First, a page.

Traffic along the ever busy Orlu-Owerri federal highway was yesterday morning, held for several hours, as a detachment of officers and men of Imo State Police Command, battled to contain the protesting students of Alvan Ikoku Federal College of Education, AIFCE, Owerri. Gov. Rochas Okorocha The first story that trailed the demonstration, was that the angry students were protesting the demolition of a number of structures in their school by the state government, while the second was linked to an alleged internal administrative problem. One of the fleeing students that was spotted at the nearby Mosque, claimed that “the protest, which took a near dangerous dimension yesterday morning, is as a result of the state government’s plan to destroy the pedestrian bridge.” The fleeing student expressed shock at the way the state government was mindlessly demolishing parts of the institution and the Federal Medical Centre, while the security agencies continued giving full backing to “the mindless destructions.”
The students who started their protest before 6.30am in front of the College gate, were later overpowered by the police, following the firing of teargas on the protesting students. A commercial bus driver that spoke to Vanguard as he made frantic effort to escape from the scene, said: “The police have taken over the area and it is safer to find an alternative route to my destination”.
Vanguard equally gathered that the choking smoke of the teargas sadly filtered into the Federal Medical Centre, Owerri, FMCO, which shares a common perimeter fence with the institution. A staff of FMCO, who spoke on strict grounds of anonymity, lambasted the police for “compounding the health conditions of patients that are on admission in the hospital.” It was the considered opinion of the angry health worker that the police ought to have applied caution while using teargas canisters close to any hospital.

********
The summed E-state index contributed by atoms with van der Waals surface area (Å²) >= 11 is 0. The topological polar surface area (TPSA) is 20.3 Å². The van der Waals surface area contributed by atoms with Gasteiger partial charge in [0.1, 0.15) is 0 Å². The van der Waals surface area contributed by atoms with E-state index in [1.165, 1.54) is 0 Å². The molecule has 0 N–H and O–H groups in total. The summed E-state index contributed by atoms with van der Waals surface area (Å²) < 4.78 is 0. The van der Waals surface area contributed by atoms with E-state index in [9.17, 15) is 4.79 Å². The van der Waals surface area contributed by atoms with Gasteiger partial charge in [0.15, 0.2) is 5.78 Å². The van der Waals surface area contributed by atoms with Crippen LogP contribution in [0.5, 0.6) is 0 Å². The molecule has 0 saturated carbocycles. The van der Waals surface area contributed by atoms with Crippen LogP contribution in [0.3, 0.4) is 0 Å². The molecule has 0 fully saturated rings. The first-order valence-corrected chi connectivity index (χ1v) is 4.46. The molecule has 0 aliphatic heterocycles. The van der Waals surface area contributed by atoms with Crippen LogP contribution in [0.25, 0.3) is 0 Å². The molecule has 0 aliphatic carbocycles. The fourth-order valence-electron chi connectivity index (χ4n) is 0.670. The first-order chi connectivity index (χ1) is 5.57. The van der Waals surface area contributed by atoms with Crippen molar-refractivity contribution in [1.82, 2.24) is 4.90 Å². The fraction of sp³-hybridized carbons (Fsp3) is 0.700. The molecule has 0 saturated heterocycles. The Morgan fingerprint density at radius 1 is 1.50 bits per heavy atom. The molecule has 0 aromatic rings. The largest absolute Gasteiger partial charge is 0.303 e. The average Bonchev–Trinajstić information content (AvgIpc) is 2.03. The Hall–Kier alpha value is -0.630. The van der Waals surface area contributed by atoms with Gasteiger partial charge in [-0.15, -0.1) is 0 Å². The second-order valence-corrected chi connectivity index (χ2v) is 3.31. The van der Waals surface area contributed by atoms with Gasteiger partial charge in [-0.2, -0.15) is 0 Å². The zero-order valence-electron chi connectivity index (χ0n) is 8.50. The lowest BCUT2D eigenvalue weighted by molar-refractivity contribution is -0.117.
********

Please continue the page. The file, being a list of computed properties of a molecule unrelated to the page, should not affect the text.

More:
“How can the police exonerate its officers and men from blame, if any patient dies of asphyxia? The excessive power show by the police and the state government was unnecessary”, the angry health worker said. However, when contacted, the Police Public Relations Officer, PPRO, Mr. Andrew Enwerem, linked the protest to some internal problems in the school.
“The students said they want the bursar to be removed. They also asked that the male and female students should be allowed to share the same hostels but the school management is vehemently opposed to this demand,” the PPRO said. Continuing, Mr. Enwerem, who said that he was speaking from within the school premises, however confirmed that no student, as at the time of the brief, was arrested in connection with the protest.
“The students have been successfully confined within the campus. The smoke that rented the skies during the protest, was a bonfire set up by the students. No structure in the school was destroyed but we are still keeping watch over the place”, Enwerem said. Asked to comment on the effect of the teargas smoke on FMC patients, the PPRO described it as “most unfortunate”, stressing that the police cannot control air flow.
“It is most unfortunate that patients admitted in the Federal Medical Centre suffered some discomfort in the process. Our target was the students. The effect on patients was unintended, especially as the police does not control air flow”, the PPRO said.